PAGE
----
A surprising lawbreaker in mandated public reporting? New Jersey’s government

Reports on assets seized by cops, sexual assault remain in the works years after lawmakers required them

By: - July 28, 2023 7:12 am

State government departments tasked with creating public reports mandated by the Legislature have missed deadlines in several notable instances, which critics say risks poor policymaking and deepens public distrust. (Dana DiFilippo | New Jersey Monitor)

Three and a half years ago, Gov. Phil Murphy signed a law requiring police departments to publicly report on property they seize from the public during criminal investigations.

Disclosing the details of civil asset forfeitures — which are worth millions that police keep — would boost confidence in the justice system, Murphy said in January 2020 when announcing the new law.

“Allowing the public to understand how assets are being seized, where seized funds go, and where forfeited property is going is a huge step forward for transparency and accountability,” Murphy said then.

But the huge step promised instead became a stumble, because that public reporting never happened.

It wasn’t a one-off.

Legislators have ordered all sorts of public reporting in recent years, but the state departments tasked with carrying out those mandates have often failed to do so. When they do, some are months or years late, or their reporting falls far short of what lawmakers commanded.

Yet no accountability exists for state departments that fail to follow lawmakers’ marching orders on such reporting.

“We make the law, and our own government fails to follow it. What kind of example is that? It’s ridiculous,” said Sen. Declan O’Scanlon (R-Monmouth), a prime sponsor of the law mandating civil asset forfeiture reporting. “Why is it not enforced? It’s a really, really good question. And it’s been years in this instance. What kind of message does that send to the public that the government itself is ignoring transparency laws and disclosure laws? It’s mind-boggling.”

These failures leave both the public and policymakers more uninformed in a state where transparency is increasingly under attack, with bills now in the legislative pipeline that would weaken the state’s public records laws, critics say.

“It’s extremely frustrating because what we want is policy in this state to be guided by data. And so many of these disclosure laws require reports about data which will better inform future legislation, yet you have all these state agencies that just flout those laws as if it doesn’t really matter if they comply with them or not,” said attorney CJ Griffin, a leading public records crusader. Griffin has represented the New Jersey Monitor in legal matters.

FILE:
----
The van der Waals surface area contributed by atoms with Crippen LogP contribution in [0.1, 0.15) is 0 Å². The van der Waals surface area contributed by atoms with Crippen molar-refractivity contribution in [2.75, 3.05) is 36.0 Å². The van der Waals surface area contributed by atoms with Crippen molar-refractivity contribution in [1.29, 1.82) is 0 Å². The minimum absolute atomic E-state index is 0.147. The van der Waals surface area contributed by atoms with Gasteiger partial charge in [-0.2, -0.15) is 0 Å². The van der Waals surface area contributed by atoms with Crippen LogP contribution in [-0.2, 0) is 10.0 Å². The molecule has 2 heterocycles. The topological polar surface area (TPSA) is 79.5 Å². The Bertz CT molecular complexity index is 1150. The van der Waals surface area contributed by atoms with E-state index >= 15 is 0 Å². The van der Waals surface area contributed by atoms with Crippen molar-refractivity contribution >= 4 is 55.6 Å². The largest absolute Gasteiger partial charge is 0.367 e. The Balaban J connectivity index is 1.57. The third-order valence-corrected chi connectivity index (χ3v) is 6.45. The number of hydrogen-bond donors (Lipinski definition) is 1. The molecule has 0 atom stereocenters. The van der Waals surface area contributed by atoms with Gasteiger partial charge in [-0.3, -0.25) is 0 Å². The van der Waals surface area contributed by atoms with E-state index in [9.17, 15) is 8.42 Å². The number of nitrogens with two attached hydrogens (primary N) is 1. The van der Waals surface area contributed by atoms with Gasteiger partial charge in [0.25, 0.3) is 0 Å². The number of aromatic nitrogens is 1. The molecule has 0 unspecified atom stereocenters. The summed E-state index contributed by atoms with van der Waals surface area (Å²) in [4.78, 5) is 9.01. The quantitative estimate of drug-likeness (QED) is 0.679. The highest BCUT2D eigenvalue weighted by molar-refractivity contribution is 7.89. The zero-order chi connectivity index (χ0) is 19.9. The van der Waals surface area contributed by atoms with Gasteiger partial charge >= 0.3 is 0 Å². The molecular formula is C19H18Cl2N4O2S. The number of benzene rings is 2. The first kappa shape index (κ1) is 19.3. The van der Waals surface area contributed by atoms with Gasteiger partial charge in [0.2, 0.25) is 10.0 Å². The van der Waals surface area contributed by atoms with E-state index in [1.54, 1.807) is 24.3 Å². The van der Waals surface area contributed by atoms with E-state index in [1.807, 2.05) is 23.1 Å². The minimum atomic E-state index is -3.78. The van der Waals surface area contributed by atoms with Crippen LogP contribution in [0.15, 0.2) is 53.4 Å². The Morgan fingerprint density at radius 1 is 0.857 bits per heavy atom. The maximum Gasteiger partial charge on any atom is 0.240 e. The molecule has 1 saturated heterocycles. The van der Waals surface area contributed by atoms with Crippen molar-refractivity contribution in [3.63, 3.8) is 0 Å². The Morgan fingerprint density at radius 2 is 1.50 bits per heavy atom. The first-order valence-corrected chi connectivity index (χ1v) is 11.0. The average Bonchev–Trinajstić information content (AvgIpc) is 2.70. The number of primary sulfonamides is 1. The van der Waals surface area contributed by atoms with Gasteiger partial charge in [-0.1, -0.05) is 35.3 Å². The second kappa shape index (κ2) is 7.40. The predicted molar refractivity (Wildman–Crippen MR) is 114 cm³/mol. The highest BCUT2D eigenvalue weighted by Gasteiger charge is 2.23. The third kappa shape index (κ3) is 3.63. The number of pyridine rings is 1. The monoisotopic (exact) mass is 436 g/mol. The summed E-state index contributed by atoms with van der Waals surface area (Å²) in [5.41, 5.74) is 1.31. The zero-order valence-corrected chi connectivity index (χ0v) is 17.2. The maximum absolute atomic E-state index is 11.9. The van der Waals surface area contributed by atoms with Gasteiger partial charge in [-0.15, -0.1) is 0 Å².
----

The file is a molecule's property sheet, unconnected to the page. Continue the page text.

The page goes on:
Spokespeople for the governor’s office didn’t respond to requests for comment.

Sen. Declan O’Scanlon called it “mind-boggling” that the state can ignore deadlines for public reporting mandated by the Legislature. (Hal Brown for New Jersey Monitor)

What’s missing

When lawmakers order public reporting, they typically direct state departments to post data or reports for public inspection on the department’s website, as well as issue them to the governor’s office and Legislature.

That didn’t happen in the case of a law the governor approved in April 2021 intended to improve the handling of sexual assault cases.

That law requires the Attorney General’s Office to post online by September 2021 aggregated data on sexual assault and criminal sexual contact cases reported to law enforcement agencies, along with their outcomes. Specifically, the law orders public reporting on how many cases were filed by victims; referred to county prosecutors; declined for prosecution; resulted in indictments, plea agreements, or trials; and downgraded to lesser charges.

Sen. Holly Schepisi (R-Bergen) was a prime sponsor of that legislation.

“One of the impetuses for it, in addition to a whole host of other things, was that the AG’s office no longer had a link or any information for sexual assault survivors on its website — it was a broken link when you actually clicked on that category,” Schepisi said. “You would think that for survivors of sexual violence — and for enabling better policy with our prosecutors, judges, and police — having that information is crucial, and that’s why we put forth the bill.”